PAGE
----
by Emma Waywood
If the stress of school is making you feel like a fool, the DeVries Theatre production of “Fools” is the perfect remedy to the classroom blues.
Surprisingly witty and chock-full of comedic gold, this show will make you understand what it really means to find self-worth.
Set in a late 19th century village, we follow the character of Leon Tolchinsky, a teacher who tutors a young girl named Sophia. He soon discovers that this humble town is cursed with a plague of stupidity, which makes it much worse when he realizes that he is falling in love with his pupil. It’s in stark contrast to last year’s fall play, “The Diary of Anne Frank,” where the tears shed were ones of sadness rather than mirth.
A small cast of 10, the actors do an excellent job of portraying influential themes through a thin curtain of banter.
“There are very real themes in the play and in the production itself that are about the true nature of intelligence,” dramaturg Zach Krauss, senior Music, Pharmacy, and Molecular and Cellular Biology major, said. “But a lot of them are kind of hidden underneath a whole bunch of jokes that keep hitting against the audience for the entirety of the show.”
Andrew Stanley, a senior Biblical studies major, who plays Something Something Snetsky (yes, that’s his real name), in the production, described it as having “a lot of dad jokes,” and assures the audience of the show’s complete lack of pressure.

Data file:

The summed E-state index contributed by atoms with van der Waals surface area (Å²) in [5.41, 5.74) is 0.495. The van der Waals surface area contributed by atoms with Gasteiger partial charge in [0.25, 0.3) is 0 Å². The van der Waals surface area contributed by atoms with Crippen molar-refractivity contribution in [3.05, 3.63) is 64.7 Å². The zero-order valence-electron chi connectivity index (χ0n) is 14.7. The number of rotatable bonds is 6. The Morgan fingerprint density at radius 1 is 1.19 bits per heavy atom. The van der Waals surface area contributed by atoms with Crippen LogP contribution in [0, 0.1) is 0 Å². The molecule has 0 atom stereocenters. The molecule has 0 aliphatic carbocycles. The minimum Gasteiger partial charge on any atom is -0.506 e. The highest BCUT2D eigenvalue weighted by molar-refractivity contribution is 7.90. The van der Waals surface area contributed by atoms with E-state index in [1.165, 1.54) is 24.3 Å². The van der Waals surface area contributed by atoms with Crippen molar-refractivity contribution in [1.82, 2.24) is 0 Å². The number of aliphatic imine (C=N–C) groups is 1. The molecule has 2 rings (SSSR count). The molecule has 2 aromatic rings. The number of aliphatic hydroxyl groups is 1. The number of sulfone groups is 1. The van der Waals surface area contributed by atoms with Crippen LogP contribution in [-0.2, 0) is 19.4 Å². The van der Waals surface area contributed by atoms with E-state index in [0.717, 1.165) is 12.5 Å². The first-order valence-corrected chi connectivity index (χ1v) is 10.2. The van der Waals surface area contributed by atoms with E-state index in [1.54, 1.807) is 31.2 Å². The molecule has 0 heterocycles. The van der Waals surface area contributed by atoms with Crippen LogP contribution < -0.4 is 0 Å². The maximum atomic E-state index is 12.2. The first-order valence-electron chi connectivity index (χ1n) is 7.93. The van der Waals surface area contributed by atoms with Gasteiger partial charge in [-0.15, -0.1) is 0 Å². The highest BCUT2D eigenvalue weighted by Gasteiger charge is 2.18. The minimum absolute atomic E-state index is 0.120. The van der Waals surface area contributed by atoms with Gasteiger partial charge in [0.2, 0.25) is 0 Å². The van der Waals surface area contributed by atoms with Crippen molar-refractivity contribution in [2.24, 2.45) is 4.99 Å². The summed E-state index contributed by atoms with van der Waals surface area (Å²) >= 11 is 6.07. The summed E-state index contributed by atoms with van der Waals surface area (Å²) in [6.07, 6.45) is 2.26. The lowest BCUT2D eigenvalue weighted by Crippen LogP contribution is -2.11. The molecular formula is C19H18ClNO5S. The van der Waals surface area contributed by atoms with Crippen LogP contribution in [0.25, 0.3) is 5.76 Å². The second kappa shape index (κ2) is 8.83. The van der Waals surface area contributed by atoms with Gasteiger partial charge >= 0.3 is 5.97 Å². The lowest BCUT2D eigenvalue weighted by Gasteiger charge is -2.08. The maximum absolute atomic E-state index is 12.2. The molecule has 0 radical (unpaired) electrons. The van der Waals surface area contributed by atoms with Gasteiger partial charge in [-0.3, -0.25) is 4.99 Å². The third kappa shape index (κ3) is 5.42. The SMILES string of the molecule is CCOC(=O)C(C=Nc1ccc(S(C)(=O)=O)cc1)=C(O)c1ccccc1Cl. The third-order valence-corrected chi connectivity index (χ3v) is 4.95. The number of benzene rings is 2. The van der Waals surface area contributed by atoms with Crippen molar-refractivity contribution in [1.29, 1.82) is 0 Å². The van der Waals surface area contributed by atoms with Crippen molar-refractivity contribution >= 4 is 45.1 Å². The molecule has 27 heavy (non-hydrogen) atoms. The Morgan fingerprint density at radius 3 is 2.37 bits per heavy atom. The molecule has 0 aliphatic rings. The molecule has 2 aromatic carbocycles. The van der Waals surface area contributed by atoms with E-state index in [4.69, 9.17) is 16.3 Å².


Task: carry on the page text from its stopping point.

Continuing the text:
Due to the time period the play is set in, both cast and crew conducted extensive research in order to make every aspect realistic. From costumes, to mannerisms, to accents, an important question had to be raised, “What Would They Have Done?” When seated at a table to eat, who would be served first? Would a character of this station address an upper class character in a certain way, perhaps with some hint of an emotion like fear in their tone? The littlest of details are made immensely more astronomical in the eyes of the show business world.
This is even more evident when viewing the set. Even the roofs of the homes had to undergo strict scrutiny to ensure that no new aspect had been added that would not have existed in the nineteenth century. Though we as an audience may not initially notice, loving care has gone into this classical piece that certainly sets it apart.
It takes more than just some great sets and killer one-liners to pull this play off, however. The actors start each rehearsal with intense warm ups, vocal exercises, and stretches before they even touch the stage.
“You wouldn’t do a marathon without stretching first,” stage manager and senior theatre major Raven Simmons said. “You wouldn’t go do a concert without warming up your instrument. As actors, our bodies are our instruments, so we have to treat them as such.”
Despite this, Stanley said that the actors and crew continue to have an incredible time. Krauss admitted that he continues to laugh at the jokes each rehearsal, though he says he’s heard them enough times to have them memorized.
Don’t miss out on the opportunity to laugh socks off at this fun, lively showpiece, which debuts Oct. 4th and lasts through the 14th. Tickets for “Fools” are on sale now at the Information Desk at the Stevens Students Center or online at cedarville.edu/theatreproductions.
Emma Waywood is a freshman journalism major and an arts and entertainment reporter for Cedars. She enjoys singing in Concert Chorale, watching reruns of Friends, and writing random novel ideas that never get anywhere.